The "potential reach" aspect of these rankings is important to understand. As I explained in June in "Unraveling comScore's Monthly Viewership Data for Online Video Ad Networks," the potential reach numbers account for the aggregate number of viewers of all the sites that the ad network has the right to place ads on. However, as I discussed with Tania Yuki, comScore's director of product management, it's not a perfect measure, though comScore is continually trying to improve it.
The rankings are determined through a combination of the ad networks' self-reported publisher list and comScore's own tracking. If a video network reports that any one publisher accounts for 2% or more of its viewers, comScore requires a letter proving the business relationship. There is also a self-policing mechanism as comScore provides a "dictionary" of all publishers that each ad network reports. Competitors can review the dictionary and appeal to comScore if something appears amiss. Still, there's some looseness in the methodology, and having spoken to a number of industry executives, also a fair amount of concern that it is accurately portraying the industry's true performance.
comScore recognizes the limitations of the potential reach approach and that it is just one way of understanding a video ad network's value. Actual monthly performance is equally important, and comScore has been working with ad networks to implement this reporting as well. As I wrote in June, the "hybrid" approach requires ad networks to insert a 1x1 beacon in their video players. Though this approach also has its limitations, many of the biggest video ad networks are now implementing the beacon, and soon comScore will likely begin reporting actual as well as potential reach.
Video ad networks are a very important part of the online video ecosystem, responsible for placing millions of dollars of ads each month. Importantly they allow a level of targeting and reach that brands seek, but are often unable to attain on their own with a handful of direct site relationships. With the online video medium still relatively new, buyers require data helping them understand their options. However, the comScore data is just a first filter, diligent buyers still must dig in to understand how each network, or individual site meets their needs.
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In Q2 '09, 9 broadband and mobile video-oriented companies raised at least $64M, notching another stellar quarter. Here's what I tracked for the quarter (if I missed anything, please drop me a note). I've identified when new investors participated:
(Note that I've included beeTV, which offers a cross-platform TV recommendation system, so isn't a pure broadband or mobile video company. On the other hand, one might argue that Sugar's $16M round should also be included, since the company simultaneously announced the acquisition of video-oriented Shopflick.com and launch of Sugar Digital Entertainment. However, I haven't counted it since Sugar's more of a pure blog network.)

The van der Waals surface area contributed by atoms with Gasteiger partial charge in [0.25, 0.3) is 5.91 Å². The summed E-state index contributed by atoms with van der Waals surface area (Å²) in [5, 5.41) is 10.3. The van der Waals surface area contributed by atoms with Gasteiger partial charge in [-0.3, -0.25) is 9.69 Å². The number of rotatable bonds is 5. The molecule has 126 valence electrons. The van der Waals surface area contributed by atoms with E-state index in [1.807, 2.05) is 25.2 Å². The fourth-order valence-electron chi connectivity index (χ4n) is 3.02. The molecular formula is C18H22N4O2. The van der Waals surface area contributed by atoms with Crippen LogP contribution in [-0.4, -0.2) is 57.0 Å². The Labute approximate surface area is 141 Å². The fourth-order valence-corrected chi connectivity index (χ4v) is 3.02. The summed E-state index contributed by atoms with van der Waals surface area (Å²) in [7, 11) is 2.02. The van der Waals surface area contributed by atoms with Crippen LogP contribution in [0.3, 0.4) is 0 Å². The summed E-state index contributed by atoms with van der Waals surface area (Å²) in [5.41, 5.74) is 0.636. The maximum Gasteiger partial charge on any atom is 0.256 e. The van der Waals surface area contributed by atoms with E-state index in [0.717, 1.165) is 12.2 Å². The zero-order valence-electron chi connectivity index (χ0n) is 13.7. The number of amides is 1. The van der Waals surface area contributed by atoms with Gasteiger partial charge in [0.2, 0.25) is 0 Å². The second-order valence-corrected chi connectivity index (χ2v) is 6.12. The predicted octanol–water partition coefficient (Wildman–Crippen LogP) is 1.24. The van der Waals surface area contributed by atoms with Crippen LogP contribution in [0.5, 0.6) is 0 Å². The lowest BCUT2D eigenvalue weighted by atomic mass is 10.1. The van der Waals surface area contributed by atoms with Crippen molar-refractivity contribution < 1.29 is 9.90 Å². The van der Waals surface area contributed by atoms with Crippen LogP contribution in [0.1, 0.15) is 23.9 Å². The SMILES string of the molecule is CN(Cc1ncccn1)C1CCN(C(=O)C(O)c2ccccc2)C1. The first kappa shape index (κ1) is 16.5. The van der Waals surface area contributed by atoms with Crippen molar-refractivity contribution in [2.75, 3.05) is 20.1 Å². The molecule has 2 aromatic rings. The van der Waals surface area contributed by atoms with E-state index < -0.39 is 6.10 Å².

Excluding Sugar, the $64M comes on the heels of approximately $75M raised in Q1 '09 and over $80M raised in Q4 '08. That means over the last 3 quarters - arguably the heart of the current recession - at least 26 companies have raised a total of $219M. To be sure, everyone I've spoken to has told me these rounds have been hard work to raise, but these companies' successes demonstrate the appeal of the broadband video sector to investors and their anticipation for continued rapid growth.
One thing worth noting is that of the 26 companies, not a single one is a video producer itself, or even an aggregator of video. There has been a significant shift in investor sentiment away from content and towards the platforms and tools required to power video. While that's lamentable, it's also completely understandable. The bruising advertising environment, combined with ongoing business model uncertainty and the death of certain independent producers (e.g. 60Frames, Ripe Digital, etc.) has frozen new content investments. Aggregators aren't faring much better. Just today it was reported that Joost CEO Mike Volpi is stepping aside, as the company tries to relaunch itself as a technology provider. Veoh also restructured during the quarter, shedding half its staff and replacing CEO Steve Mitgang (in addition, just yesterday a VideoNuze reader emailed me saying he can't seem to find a working phone number for the company).
Couple all this with the rise of Hulu, the dominance of YouTube, the entry of cable operators and networks with TV Everywhere, and it's clear that on the content side at least, incumbents and earlier market entrants are ascendant, while more recent entrants and startups are having a tough time surviving the downturn. I anticipate this will continue to be the trend, at least until the economy rebounds.
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Categories: Deals & Financings